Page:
Korean Rice Cake Delights

A Journey into the World of Tteokbokki

Tteokbokki, a Korean street food sensation, is not only a comfort food but also an addictive treat. Prepare this easy tteokbokki recipe at home, and experience the irresistible allure of these chewy rice cakes, perfectly balanced with a spicy and slightly sweet flavor.


Unveiling the Essence of Tteokbokki

Translated as “stir-fried rice cake,” tteokbokki (떡볶이) holds an esteemed place in Korean cuisine, boasting a rich history and numerous variations. This beloved delicacy, sometimes spelled as ddukbokki, ddeokbokki, dukbokki, or topokki, has earned its popularity as both a street food and a cherished home-cooked dish.

Unlike the long-standing gungjung tteokbokki, which has graced tables for centuries, the fiery red tteokbokki emerged in 1953, following the end of the Korean War. It was ingeniously created by Ma Bok-rim, a visionary woman from Seoul’s Sindang-dong neighborhood. Her mouthwatering combination of spicy gochujang sauce and delightful chewy rice cakes soon became a beloved and affordable comfort snack.

During my childhood, tteokbokki had already become a sought-after street food delicacy. However, in its classic form, it lacked the spectacular assortment of ingredients you can enjoy today. My fondest memories involve indulging in this after-school treat from vibrant street carts and bustling market stalls.

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Essential Ingredients for Tteokbokki

Rice Cakes: The Heart of Tteokbokki

Tteokbokki owes its identity to garaetteok (가래떡), a type of cylindrical white rice cake made from short grain rice. While the thicker variety is used for tteokguk (rice cake soup), the thinner and shorter rice cakes, known as tteokbokki tteok (떡볶이떡), are perfect for our recipe. You can find these rice cakes in various shapes and sizes, fresh, refrigerated, or frozen, at Korean markets. If possible, opt for freshly made local ones as they offer the best flavor. Otherwise, refrigerated or frozen rice cakes work just fine.

Other Delightful Additions

In its simplest form, tteokbokki traditionally combines eomuk (fish cake), green cabbage, scallions, and garlic. These ingredients significantly enhance the overall taste of the dish. However, as tteokbokki has evolved over time, people have embraced a multitude of creative additions, including ramyun noodles, dumplings, boiled eggs, hot dogs, seafood, and even cheese.

The Perfect Tteokbokki Sauce

While anchovy broth is often used to impart depth of flavor, you can simply use water as a substitute. The key seasoning ingredients consist of gochujang (Korean red chili pepper paste), soy sauce, and sugar. To increase spiciness without altering the saltiness and sweetness, gochugaru (Korean red chili pepper flakes) can be added. Some Koreans also use syrup, such as oligo syrup, to give the dish a glossy finish. In this recipe, I have included an alternative gochujang and gochugaru combination for those who prefer a clean, yet spicier sauce.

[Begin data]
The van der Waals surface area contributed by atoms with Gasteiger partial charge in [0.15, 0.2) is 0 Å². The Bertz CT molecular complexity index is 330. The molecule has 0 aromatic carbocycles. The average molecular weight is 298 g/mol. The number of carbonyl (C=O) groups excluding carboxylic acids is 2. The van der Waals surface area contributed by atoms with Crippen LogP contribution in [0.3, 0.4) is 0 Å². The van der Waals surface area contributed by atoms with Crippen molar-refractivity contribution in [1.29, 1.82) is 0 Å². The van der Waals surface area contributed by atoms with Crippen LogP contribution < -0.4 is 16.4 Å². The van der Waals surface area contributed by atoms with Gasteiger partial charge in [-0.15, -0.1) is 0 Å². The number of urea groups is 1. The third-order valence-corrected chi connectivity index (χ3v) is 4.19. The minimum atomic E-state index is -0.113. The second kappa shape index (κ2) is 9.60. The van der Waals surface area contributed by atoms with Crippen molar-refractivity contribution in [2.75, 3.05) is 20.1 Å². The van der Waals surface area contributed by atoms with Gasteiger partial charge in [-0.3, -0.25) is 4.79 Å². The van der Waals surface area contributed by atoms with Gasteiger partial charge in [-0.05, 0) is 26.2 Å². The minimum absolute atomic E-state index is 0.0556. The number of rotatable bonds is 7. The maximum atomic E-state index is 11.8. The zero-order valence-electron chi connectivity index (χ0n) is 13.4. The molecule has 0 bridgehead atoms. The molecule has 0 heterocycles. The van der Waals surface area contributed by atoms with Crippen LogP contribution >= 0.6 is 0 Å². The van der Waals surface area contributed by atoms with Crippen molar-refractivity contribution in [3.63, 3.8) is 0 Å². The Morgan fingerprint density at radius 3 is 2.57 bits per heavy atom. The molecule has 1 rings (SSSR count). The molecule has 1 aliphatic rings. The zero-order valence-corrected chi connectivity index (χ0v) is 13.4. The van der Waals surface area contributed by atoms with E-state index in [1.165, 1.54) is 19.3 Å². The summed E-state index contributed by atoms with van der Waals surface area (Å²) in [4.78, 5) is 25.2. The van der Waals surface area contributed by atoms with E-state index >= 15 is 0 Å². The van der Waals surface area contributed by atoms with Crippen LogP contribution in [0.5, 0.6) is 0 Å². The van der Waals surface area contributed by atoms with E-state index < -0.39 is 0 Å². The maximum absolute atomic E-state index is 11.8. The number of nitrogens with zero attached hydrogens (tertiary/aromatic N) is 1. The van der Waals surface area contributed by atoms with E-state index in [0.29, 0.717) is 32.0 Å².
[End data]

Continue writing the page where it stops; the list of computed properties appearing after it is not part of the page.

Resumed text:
Unleashing the Flavors: Your Guide to Making Tteokbokki

  1. Soak the rice cakes for at least 20 minutes, unless you have freshly made soft rice cakes.
  2. Cut the fish cake, cabbage, and scallions into 2-inch long pieces.
  3. In a large pan, bring the sauce ingredients to a boil in the anchovy broth (or water) before adding the rice cakes.
  4. Add the rice cakes and boil for 8 – 10 minutes (or longer) until they become tender and the sauce thickens. Remember to stir occasionally.
  5. Introduce the vegetables and fish cakes into the pot. Continue boiling, stirring constantly, for an additional 4 – 6 minutes. Adjust the cooking time as needed, depending on the desired softness of the rice cakes. Feel free to add more broth or water if necessary.
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Recipe Card

Vegan Tteokbokki: An Alternate Delight

Vegetarian or vegan tteokbokki offers a delectable twist by substituting anchovy broth with water or vegetable broth. Simply omit the fish cake or replace it with crispy fried tofu pockets known as yubu. Adding mushrooms further enhances the dish’s flavor.

Frequently Asked Questions

  1. Why do my rice cakes take a long time to soften even after pre-soaking?
    Some refrigerated (and frozen) rice cakes may be dry and hard. If that’s the case, try soaking them for a longer duration, even overnight if needed.

  2. What can I use as a substitute for anchovy broth?
    Tteokbokki can be made with water instead of anchovy broth. Additionally, feel free to experiment with various broths such as vegetable or chicken broth.

  3. How can I reduce the spiciness of tteokbokki?
    To make the dish less spicy, you can reduce the amount of gochujang or eliminate gochugaru entirely. If you reduce gochujang, remember to increase the quantity of soy sauce to maintain the desired level of saltiness. For a mild experience, try gungjung tteokbokki.

  4. How do I reheat leftover tteokbokki?
    Unfortunately, microwaving rice cakes can cause them to become dry and hard. The best method for reheating leftovers is to simmer them in a covered saucepan with some water or broth over medium-low heat. Remember to stir occasionally.

Watch a Tteokbokki Cooking Tutorial

More Tempting Tteokbokki Variations

  • Gungjung Tteokbokki
  • Seafood Cheese Tteokbokki
  • Soupy Tteokbokki with Ramyun


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This is an updated version of the original tteokbokki recipe published in March 2012. This revised edition features more detailed information, new mouthwatering photos, and minor adjustments to the recipe.

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